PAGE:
Are the bus rides long?  Is motion sickness an issue?

Do bring motion sickness meds if anyone in your family is susceptible to carsickness.  Also, be first to the bus every day so you can grab a seat near the front.

The guides have lollypops, which really help, but not an unlimited supply.  I say bring your own.  I also like to bring ginger chews, which are available at Trader Joe’s.

Will my kid get bored with all the castles and museums?

Surprisingly no!  The guide at Glamis Castle told our kids age-appropriate ghost stories, showed them suits of armor, and told them interesting tidbits about the royal family.  The other castles we visited (Dunnottar and Urquart) were self-guided tours, so the kids were free to run around and follow their interests.  Their primary interests were hide and seek and tag, but hey, they loved it.

Isn’t the whole “Scotland: A Brave Adventure” movie theme kind of weird?

Yes, but in a good way.  It’s less of an exploration of the film itself, and more of an immersion into the making of the film.  Every day (on the bus, where you are a captive audience), you watch a short documentary feature on some aspect of the making of Brave.

These are all narrated by the academy award-winning director Mark Andrews, who is both funny and easy on the eyes.  The videos follow the crew as they travel around Scotland (on the same itinerary you are on, more or less), and they discuss the challenges of animating hair, tapestry, and moss.

We all ate it up — this is Disney after all, so they know how to tell a good story.  At the end of the trip, we had a whole bus full of aspiring filmmakers.

>>See the Scotland: A Brave Adventure slideshow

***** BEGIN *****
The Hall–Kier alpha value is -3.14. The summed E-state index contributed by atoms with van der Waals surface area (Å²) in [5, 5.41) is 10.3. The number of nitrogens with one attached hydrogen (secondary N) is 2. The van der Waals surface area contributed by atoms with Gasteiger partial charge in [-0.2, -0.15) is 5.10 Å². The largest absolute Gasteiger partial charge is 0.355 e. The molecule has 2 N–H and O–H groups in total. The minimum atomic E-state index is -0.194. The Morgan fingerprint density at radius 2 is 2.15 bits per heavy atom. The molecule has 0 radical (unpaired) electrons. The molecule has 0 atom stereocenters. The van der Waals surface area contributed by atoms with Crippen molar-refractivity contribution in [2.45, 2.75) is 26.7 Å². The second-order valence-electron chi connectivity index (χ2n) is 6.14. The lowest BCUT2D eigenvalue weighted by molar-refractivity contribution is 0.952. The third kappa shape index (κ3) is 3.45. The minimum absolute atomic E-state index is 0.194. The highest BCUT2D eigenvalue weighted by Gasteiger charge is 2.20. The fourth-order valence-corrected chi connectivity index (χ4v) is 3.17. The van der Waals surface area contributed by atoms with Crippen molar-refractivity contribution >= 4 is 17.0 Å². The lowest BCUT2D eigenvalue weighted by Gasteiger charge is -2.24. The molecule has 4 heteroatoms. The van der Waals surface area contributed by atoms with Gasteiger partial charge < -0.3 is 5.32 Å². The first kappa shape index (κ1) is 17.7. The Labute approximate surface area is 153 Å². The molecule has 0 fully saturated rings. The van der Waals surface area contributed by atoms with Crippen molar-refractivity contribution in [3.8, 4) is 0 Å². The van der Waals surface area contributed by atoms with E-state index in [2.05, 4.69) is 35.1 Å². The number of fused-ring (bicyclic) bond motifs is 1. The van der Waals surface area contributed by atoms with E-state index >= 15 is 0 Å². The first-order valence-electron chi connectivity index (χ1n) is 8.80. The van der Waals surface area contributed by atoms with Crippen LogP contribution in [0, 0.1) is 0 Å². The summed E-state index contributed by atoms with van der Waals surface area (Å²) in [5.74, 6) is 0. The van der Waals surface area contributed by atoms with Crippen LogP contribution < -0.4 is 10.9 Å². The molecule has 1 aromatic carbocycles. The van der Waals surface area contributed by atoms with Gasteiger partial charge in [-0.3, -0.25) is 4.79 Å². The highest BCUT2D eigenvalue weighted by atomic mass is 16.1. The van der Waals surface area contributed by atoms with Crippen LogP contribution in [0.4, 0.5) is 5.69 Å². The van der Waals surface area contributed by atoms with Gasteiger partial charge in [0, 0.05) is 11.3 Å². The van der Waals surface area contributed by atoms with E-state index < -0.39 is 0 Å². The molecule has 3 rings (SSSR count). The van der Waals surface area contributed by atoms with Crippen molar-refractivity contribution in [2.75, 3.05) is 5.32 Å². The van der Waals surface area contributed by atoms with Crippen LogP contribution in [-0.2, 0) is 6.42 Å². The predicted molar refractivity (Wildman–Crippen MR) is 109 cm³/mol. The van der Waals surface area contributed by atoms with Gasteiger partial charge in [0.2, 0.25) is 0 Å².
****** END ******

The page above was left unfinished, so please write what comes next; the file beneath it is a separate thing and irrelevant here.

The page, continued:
Disclosure:  Adventures by Disney paid for most of our expenses on this trip, including accommodations, meals, and airfare.  They did not request that I express any particular point of view, and all opinions are my own.



  1. says

    What an incredible adventure for you and your kids! I’d love to explore Scotland one day and honestly, never really considered a luxury group tour either but I do enjoy being spoiled.

  2. says

    Great article! I give a hearty second to the ginger chews idea. If, like me, your town is lacking a Trader Joe’s you can usually find them at a health food coop.

  3. Sally Black says

    Adventures by Disney are excellent, especially for exploring a destination like Scotland. I’ve visited there many times. Unless you’re fearless about driving in the highlands, you will need a guide to get to the most historic and scenic areas (which are breath taking!) Having Disney guides will definitely enhance this experience. Worth every penny!

  4. Carrie says

    Wow! It looks like you had a great trip! My little girl loves brave and Collects Brave Disney pins. She has every Disney Brave pin except the ones from this trip. I was wondering if you or anyone would know how I can get them for her without going on this trip? any help would be appreciated! Thanks!!!

  5. caitlin says